Topics: Blog

Cannabis: Protecting Workers in a Growing Industry

It is well past time for California to approve patient and worker protections and other basic regulations in the cannabis industry. Since voters approved Proposition 215 nearly 20 years ago, the medical cannabis industry in California has been the “Wild West.”

Polls show that California voters support greater regulation in the cannabis industry. But they also show that many people believe that such regulations are already in place. AB 266 is about getting what workers ranging from hairdressers to pharmacists already have—basic licensing, certification and oversight.

We believe consumer safety and worker’s rights go hand in hand, and that stronger regulations will make the public safer. Testing and labeling standards are needed to protect patients; empowered workers are needed to enforce these standards. Workers cannot look out for their patients if they have no avenue for recourse against unscrupulous employers.

The United Food and Commercial Workers (UFCW) is the only union representing cannabis workers in California, with 1,200 workers under contract. Our union is also home to cannabis workers in Colorado, Massachusetts, Michigan, Oregon, Washington and the District of Columbia.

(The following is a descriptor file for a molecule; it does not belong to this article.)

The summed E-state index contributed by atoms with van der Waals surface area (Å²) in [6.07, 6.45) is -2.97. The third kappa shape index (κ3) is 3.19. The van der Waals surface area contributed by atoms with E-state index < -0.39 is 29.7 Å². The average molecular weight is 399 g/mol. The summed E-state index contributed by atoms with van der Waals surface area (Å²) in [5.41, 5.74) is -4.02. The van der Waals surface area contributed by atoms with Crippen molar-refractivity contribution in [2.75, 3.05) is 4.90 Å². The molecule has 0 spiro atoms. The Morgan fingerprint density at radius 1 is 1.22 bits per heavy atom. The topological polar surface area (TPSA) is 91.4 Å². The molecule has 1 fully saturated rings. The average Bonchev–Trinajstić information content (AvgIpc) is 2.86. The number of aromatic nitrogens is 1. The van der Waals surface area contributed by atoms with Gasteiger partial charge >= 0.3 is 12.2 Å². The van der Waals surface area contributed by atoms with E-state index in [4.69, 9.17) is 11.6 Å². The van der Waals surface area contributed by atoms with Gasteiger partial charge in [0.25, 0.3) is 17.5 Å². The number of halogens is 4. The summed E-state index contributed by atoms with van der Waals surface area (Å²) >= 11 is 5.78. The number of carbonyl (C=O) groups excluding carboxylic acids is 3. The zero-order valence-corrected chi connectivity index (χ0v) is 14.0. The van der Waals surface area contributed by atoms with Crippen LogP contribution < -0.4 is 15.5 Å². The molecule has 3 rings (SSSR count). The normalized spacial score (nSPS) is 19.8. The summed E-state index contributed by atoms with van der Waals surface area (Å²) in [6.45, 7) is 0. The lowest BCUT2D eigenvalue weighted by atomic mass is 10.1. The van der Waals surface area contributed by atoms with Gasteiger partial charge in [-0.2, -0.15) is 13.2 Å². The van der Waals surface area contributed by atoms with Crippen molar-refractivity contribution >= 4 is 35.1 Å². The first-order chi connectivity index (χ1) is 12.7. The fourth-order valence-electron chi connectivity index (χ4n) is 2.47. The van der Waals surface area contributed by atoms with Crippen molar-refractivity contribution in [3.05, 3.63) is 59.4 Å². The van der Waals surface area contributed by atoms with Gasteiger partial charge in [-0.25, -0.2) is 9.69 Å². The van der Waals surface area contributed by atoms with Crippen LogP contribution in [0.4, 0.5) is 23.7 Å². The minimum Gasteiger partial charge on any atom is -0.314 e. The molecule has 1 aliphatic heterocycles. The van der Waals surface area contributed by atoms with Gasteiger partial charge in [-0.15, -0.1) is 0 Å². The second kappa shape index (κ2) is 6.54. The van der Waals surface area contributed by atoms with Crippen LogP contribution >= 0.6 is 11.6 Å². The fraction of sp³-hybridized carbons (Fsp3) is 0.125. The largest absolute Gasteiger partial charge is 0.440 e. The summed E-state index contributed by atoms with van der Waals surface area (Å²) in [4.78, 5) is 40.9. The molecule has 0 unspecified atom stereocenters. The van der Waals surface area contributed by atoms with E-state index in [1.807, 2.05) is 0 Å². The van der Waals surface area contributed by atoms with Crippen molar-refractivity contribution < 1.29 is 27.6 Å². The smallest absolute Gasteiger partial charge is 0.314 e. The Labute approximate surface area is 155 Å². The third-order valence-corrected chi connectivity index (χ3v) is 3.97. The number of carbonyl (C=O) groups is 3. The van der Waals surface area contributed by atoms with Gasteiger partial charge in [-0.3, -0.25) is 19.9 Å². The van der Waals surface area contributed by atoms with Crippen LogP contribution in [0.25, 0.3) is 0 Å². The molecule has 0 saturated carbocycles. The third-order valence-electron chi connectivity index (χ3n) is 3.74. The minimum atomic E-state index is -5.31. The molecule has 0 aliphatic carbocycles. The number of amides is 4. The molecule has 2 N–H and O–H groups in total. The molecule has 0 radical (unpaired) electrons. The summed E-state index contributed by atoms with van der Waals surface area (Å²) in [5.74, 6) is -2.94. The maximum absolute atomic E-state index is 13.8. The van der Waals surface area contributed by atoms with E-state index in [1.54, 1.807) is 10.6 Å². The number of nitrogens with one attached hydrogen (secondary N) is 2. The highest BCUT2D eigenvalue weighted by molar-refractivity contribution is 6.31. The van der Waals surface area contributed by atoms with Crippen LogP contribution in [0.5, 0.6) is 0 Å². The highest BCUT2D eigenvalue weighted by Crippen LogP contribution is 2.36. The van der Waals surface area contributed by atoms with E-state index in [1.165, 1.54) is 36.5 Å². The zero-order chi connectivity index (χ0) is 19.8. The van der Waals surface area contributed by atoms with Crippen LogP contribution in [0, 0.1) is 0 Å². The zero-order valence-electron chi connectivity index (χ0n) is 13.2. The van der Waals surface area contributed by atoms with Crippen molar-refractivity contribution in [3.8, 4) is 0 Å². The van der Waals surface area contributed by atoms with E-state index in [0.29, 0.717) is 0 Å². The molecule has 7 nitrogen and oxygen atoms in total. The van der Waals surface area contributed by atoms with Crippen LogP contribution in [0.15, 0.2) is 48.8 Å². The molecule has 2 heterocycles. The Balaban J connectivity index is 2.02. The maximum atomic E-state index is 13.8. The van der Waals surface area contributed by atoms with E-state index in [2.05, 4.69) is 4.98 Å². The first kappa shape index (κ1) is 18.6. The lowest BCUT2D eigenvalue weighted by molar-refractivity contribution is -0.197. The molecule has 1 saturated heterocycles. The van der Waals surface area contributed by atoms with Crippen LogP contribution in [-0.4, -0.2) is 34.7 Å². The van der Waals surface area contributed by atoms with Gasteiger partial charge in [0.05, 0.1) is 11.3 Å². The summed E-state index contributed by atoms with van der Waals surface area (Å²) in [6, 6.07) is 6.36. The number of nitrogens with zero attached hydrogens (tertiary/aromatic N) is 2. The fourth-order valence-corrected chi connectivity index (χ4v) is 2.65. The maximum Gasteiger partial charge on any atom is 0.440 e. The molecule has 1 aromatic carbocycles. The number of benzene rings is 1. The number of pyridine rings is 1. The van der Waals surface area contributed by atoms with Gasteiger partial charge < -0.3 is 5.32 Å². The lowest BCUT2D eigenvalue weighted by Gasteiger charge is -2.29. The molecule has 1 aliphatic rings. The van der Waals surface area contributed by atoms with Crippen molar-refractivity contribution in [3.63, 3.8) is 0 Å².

Cannabis workers are taking the lead in pushing for regulations that will enhance the public safety and bring needed guidelines to the growing cannabis industry. Through collective bargaining, workers are ensuring better training, less turn over, and better pay and benefits. UFCW members in the cannabis industry work predominantly in dispensaries, coffee shops, bakeries, patient identification centers, hydroponics stores, and growing and training facilities.

In 2013, we convinced the National Labor Relations Board to take a cannabis workers’ case for the first time. This case involved a dispensary that was exposing patients to pesticides and retaliating against workers who tried to unionize. Through our efforts and that of dedicated dispensary employees, the company was forced to reform their safety practices.